Circular Economy – Sustainable Economic Development

The unsustainable resource consumption of the linear economy makes the transition to the circular economy more urgent every day. IN ADDITION to resource conservation, the transition to circular economy principles will create more jobs, higher living standards and quality of life in developing and emerging countries. Today’s information technologies enable new business models that were unimaginable 10-15 years ago. And population growth forces the acceleration of economic development.

Think tanks such as Chatham House have already presented very good initial analyzes on “Circular Economy for Sustainable Development”, which must be supplemented with practical examples from policy advice and concrete implementations in developing and emerging countries. The German Kreditanstalt für Wiederaufbau (KfW) or the European Investment Bank (EIB) are already facing the challenges of a circular economy for the financial sector.

State-run international development cooperation, which is financed primarily by the BMZ, the Federal Ministry for Economic Cooperation and Development, is faced with the task of promoting the way out of the linear economy. Here, new approaches and approaches to cooperation with the international economy would be needed to advise the economic, industrial, energy and agricultural policies of partner countries with the aim of building a modern circular economy. So far, however, the “circular economy” is unfortunately still too focused on waste management, as shown by the very useful Prevent Waste Alliance (see our field of work “Reducing the input of plastic into the environment”).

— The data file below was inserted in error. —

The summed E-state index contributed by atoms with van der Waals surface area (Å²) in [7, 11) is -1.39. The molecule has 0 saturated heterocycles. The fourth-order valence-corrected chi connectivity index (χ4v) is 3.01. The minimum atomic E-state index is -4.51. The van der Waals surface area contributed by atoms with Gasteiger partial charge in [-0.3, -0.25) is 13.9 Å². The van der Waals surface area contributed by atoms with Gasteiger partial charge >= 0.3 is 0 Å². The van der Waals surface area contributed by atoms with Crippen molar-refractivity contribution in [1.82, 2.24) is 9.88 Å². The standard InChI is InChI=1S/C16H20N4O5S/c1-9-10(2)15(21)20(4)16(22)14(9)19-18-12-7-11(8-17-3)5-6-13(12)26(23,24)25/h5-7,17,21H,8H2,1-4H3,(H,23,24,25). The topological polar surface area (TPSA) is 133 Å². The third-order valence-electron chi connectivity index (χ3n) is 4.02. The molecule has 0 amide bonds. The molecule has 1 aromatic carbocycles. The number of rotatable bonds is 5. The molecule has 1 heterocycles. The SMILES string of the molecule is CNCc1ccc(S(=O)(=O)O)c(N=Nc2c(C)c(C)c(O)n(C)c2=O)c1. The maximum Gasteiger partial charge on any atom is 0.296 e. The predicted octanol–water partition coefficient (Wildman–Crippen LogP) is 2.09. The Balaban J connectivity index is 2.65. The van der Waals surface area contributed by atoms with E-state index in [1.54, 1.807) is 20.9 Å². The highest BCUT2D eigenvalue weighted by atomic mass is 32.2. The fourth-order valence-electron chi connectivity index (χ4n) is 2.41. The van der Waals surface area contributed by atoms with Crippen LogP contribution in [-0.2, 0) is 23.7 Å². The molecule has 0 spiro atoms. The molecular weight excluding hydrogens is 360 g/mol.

The BMU (Federal Ministry for the Environment, Nature Conservation and Nuclear Safety) sees opportunities in the circular economy for Germany, but is only very limited in international bilateral cooperation on environmental and economic issues. Here are opportunities in multilateral forums to promote the circular economy.

The BMWi (Federal Ministry for Economic Affairs and Energy) rightly sees its tasks in German economic policy and not in the transfer of knowledge and experience in cooperation with developing and emerging countries. Unfortunately, there are no signs yet that a roadmap like that in Finland is being sought for the German economy and society.

Using international networks, we advise interested companies, institutions, foundations and impact investors on the conditions under which they can use the circular economy principles to establish profitable businesses with high social impact and make them sustainable.